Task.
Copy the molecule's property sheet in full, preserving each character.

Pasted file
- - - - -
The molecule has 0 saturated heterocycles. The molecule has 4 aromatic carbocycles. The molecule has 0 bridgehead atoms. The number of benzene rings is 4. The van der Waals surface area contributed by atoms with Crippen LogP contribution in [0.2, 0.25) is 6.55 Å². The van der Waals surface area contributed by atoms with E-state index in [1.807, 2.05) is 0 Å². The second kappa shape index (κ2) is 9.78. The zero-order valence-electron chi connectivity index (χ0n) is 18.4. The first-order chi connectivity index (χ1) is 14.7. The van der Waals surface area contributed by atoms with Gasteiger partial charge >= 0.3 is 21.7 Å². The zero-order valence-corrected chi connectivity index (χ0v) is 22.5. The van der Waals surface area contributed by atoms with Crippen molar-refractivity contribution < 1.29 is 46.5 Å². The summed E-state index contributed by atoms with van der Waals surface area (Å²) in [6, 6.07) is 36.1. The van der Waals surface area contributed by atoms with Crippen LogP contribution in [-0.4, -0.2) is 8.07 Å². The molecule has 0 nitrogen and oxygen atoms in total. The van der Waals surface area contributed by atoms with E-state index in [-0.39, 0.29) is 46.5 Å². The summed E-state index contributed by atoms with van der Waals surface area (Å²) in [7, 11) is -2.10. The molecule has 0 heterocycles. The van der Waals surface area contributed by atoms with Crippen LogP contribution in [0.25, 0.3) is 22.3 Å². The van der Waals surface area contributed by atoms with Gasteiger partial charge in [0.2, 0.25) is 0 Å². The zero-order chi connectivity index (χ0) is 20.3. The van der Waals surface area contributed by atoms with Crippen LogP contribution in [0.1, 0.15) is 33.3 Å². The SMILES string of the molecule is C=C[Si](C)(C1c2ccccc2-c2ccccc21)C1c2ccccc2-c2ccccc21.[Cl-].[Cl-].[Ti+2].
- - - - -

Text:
The molecule has 0 saturated heterocycles. The molecule has 4 aromatic carbocycles. The molecule has 0 bridgehead atoms. The number of benzene rings is 4. The van der Waals surface area contributed by atoms with Crippen LogP contribution in [0.2, 0.25) is 6.55 Å². The van der Waals surface area contributed by atoms with E-state index in [1.807, 2.05) is 0 Å². The second kappa shape index (κ2) is 9.78. The zero-order valence-electron chi connectivity index (χ0n) is 18.4. The first-order chi connectivity index (χ1) is 14.7. The van der Waals surface area contributed by atoms with Gasteiger partial charge >= 0.3 is 21.7 Å². The zero-order valence-corrected chi connectivity index (χ0v) is 22.5. The van der Waals surface area contributed by atoms with Crippen molar-refractivity contribution < 1.29 is 46.5 Å². The summed E-state index contributed by atoms with van der Waals surface area (Å²) in [6, 6.07) is 36.1. The van der Waals surface area contributed by atoms with Crippen LogP contribution in [-0.4, -0.2) is 8.07 Å². The molecule has 0 nitrogen and oxygen atoms in total. The van der Waals surface area contributed by atoms with E-state index in [-0.39, 0.29) is 46.5 Å². The summed E-state index contributed by atoms with van der Waals surface area (Å²) in [7, 11) is -2.10. The molecule has 0 heterocycles. The van der Waals surface area contributed by atoms with Crippen LogP contribution in [0.25, 0.3) is 22.3 Å². The van der Waals surface area contributed by atoms with Gasteiger partial charge in [0.2, 0.25) is 0 Å². The zero-order chi connectivity index (χ0) is 20.3. The van der Waals surface area contributed by atoms with Crippen LogP contribution in [0.1, 0.15) is 33.3 Å². The SMILES string of the molecule is C=C[Si](C)(C1c2ccccc2-c2ccccc21)C1c2ccccc2-c2ccccc21.[Cl-].[Cl-].[Ti+2].